April 3rd - Phan Rang is abandoned then reclaimed by SVN Government troops.
April 4th - Tragically the airlift suffers when a USAF C-5a Galaxy aircraft loaded with 243 children, suffers a pressurisation problem and crashes on the outskirts of Siagon. 143 children, escorts and medical staff are killed, including Australian Welfare Workers Margaret Moses and Lee Mack. RAAF C130s continue to air lift the children to Bangkok. 194 children were brought out by the RAAF and then transported to Sydney by QANTAS charter.
April 7th - The SVN Government places a ban on any more of the "Baby Lift" flights. This ban is quickly reversed, but not without delay of more flights.
April 7th, 1975, the American command put Amphibious Ready Group Alpha on three-hour alert and positioned the force off the Cambodian coast. In the early morning hours of 12 April Washington ordered execution of the daring mission. At 0745 local time, Okinawa began launching helicopters in three waves to carry the 360-man Marine ground security force to the landing zone. One hour later, after traversing 100 miles of hostile territory, the initial wave set down near the embassy and the Marines quickly established a defensive perimeter.
Within the next two hours, U.S. officials assembled the evacuees and quickly loaded them on Okinawa and Hancock helicopters. Because many already had left Cambodia by other means prior to the twelfth, the evacuees numbered only 276. The group included U.S. Ambassador John Gunther Dean, other American diplomatic personnel, the acting president of Cambodia, senior Cambodian government leaders and their families, and members of the news media. In all, 82 U.S., 159 Cambodian, and 35 other nationals were rescued.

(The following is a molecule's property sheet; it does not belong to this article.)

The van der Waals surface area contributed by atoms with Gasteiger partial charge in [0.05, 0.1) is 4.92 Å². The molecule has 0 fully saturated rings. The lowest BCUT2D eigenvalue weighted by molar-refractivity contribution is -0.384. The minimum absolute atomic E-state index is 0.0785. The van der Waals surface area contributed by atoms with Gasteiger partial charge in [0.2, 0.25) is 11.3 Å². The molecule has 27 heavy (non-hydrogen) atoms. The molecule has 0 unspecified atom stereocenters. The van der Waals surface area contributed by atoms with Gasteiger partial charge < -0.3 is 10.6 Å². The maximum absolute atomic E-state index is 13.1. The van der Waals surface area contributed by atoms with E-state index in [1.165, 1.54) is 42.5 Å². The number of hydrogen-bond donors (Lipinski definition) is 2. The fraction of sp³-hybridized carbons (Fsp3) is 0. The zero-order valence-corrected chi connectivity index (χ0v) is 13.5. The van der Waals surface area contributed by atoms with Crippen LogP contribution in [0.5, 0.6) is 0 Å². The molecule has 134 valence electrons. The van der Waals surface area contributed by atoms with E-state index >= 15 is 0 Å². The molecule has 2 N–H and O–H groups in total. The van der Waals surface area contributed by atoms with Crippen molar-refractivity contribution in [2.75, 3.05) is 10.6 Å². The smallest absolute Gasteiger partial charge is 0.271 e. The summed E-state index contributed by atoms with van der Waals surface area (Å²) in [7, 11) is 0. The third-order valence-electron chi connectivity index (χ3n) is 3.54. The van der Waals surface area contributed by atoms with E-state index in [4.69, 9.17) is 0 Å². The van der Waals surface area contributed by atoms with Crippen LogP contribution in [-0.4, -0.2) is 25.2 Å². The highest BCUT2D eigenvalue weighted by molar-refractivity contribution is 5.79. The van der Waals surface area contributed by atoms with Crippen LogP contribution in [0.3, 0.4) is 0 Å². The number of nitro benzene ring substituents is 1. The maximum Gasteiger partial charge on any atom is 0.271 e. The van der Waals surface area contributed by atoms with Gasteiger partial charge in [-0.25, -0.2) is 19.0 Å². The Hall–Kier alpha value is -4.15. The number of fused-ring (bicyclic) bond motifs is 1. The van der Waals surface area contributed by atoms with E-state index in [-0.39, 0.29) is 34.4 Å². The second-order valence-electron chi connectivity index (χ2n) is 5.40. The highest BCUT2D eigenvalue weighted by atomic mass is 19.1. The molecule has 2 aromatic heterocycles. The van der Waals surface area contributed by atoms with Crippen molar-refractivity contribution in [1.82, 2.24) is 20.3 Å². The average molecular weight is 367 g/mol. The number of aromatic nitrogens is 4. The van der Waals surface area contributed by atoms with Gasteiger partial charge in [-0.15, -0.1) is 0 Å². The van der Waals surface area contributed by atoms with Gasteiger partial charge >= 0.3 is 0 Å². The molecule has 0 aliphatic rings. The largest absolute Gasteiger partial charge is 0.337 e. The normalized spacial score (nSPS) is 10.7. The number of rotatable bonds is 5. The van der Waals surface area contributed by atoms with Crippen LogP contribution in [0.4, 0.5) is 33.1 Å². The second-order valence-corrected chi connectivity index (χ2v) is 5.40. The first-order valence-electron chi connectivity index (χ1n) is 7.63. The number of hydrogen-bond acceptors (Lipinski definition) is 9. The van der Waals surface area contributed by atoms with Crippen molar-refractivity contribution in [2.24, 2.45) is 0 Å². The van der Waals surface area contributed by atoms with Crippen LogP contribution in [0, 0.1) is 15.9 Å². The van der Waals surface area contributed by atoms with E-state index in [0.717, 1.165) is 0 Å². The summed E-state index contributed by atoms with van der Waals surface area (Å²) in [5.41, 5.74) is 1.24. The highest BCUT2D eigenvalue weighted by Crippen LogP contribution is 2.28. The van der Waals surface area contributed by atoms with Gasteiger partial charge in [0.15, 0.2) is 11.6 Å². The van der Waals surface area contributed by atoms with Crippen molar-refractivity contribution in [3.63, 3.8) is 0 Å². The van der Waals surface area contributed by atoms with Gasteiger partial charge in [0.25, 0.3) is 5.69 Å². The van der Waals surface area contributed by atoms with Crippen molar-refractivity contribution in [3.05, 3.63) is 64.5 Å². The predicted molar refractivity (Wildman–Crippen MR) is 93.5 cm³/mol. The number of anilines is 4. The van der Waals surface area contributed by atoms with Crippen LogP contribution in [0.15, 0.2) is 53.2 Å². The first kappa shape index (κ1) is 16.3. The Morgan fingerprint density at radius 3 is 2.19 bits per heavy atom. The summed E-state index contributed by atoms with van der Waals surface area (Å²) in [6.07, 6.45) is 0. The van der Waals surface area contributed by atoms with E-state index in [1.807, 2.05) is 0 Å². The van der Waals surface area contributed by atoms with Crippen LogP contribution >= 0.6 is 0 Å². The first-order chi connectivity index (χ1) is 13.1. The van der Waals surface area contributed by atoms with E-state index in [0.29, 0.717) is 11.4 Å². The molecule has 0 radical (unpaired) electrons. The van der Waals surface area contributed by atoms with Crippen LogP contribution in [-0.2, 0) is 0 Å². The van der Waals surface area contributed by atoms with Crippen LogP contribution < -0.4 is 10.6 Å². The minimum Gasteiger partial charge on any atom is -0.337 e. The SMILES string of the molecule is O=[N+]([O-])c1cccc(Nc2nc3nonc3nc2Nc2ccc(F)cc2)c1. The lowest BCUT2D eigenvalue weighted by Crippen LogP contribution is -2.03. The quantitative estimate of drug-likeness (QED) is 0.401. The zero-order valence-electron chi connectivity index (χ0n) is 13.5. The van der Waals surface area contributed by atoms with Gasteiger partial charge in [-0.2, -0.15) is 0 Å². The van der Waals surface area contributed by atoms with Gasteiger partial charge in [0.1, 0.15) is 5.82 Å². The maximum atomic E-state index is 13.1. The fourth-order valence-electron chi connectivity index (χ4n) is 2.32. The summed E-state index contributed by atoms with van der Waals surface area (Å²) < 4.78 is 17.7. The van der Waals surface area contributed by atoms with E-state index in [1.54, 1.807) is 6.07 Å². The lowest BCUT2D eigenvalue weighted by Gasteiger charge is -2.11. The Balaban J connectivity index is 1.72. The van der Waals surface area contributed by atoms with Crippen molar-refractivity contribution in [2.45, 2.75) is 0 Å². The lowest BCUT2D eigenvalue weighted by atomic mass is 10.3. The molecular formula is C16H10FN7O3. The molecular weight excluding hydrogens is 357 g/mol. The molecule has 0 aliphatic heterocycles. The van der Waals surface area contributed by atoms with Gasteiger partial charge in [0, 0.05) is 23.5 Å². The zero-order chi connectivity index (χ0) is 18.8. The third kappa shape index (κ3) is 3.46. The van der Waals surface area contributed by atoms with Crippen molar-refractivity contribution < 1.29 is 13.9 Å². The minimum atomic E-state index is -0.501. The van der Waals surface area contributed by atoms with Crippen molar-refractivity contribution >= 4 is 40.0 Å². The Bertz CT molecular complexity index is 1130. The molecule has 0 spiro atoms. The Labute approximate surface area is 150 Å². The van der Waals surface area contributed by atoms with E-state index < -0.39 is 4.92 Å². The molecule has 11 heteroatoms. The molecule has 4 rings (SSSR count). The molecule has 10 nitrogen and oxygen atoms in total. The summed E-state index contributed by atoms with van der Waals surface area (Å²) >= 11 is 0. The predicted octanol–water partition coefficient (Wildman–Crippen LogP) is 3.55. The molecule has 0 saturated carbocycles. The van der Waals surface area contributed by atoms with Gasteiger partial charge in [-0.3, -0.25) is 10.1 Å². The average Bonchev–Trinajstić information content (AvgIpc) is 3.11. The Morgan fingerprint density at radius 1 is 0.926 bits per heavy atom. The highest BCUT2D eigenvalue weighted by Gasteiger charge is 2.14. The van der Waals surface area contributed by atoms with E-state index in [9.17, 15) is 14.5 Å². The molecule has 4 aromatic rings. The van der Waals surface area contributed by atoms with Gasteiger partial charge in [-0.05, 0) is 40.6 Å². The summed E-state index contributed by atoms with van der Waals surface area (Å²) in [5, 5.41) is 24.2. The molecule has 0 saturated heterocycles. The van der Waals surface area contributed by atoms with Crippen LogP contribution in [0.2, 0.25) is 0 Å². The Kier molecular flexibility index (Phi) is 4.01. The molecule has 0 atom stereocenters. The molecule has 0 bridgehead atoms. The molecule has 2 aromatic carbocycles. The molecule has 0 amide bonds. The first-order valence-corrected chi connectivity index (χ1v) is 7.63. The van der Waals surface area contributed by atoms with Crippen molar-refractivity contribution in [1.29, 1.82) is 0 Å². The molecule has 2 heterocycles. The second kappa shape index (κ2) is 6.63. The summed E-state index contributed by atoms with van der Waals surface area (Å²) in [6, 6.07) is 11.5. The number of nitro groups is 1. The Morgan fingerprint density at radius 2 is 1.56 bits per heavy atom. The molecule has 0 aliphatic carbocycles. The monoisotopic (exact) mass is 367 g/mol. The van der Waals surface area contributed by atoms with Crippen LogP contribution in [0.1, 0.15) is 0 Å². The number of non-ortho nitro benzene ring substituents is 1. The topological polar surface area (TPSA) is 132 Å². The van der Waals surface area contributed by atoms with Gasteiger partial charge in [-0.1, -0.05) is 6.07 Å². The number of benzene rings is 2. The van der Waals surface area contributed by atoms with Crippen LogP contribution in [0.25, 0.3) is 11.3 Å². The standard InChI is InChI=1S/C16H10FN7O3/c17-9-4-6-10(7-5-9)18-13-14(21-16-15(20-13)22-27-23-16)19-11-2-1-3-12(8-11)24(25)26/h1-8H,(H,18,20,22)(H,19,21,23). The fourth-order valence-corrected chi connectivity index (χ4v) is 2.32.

April 10th-15th - North Vietnamese troops capture Xuan Loc, 38 miles from Siagon.
April 10th, all ships at Phu Quoc were empty, thus bringing to a close the intracoastal sealift of 130,000 U.S. and South Vietnamese citizens. With stabilization of the fighting front at Xuan Loc east of Saigon and the Communists preparation for the final offensive, the need to evacuate by sea diminished. By the fourteenth all naval vessels had departed the waters off South Vietnam and returned to other duties. Meanwhile, the Seventh Fleet focused its attention on Cambodia, in imminent danger of falling to the Communist Khmer Rouge guerrillas. Since 1970, the United States had aided the government of President Lon Nol in its struggle with the indigenous enemy and with North Vietnamese forces arrayed along the border with South Vietnam. The American support included a bombing campaign launched from Navy carriers and Air Force bases as far away as Guam and the delivery to Phnom Penh of arms, ammunition, and essential commodities through airlift and Mekong River convoy. Material assistance to the 6,000-man Cambodian Navy included the transfer of coastal patrol craft, PBRs, converted amphibious craft for river patrol and mine warfare, and auxiliary vessels. Despite this aid, by early 1975 the Communists in Cambodia controlled every population center but Phnom Penh, the capital. As the enemy tightened his ring around the city, the resistance of Cambodian government forces began to crumble.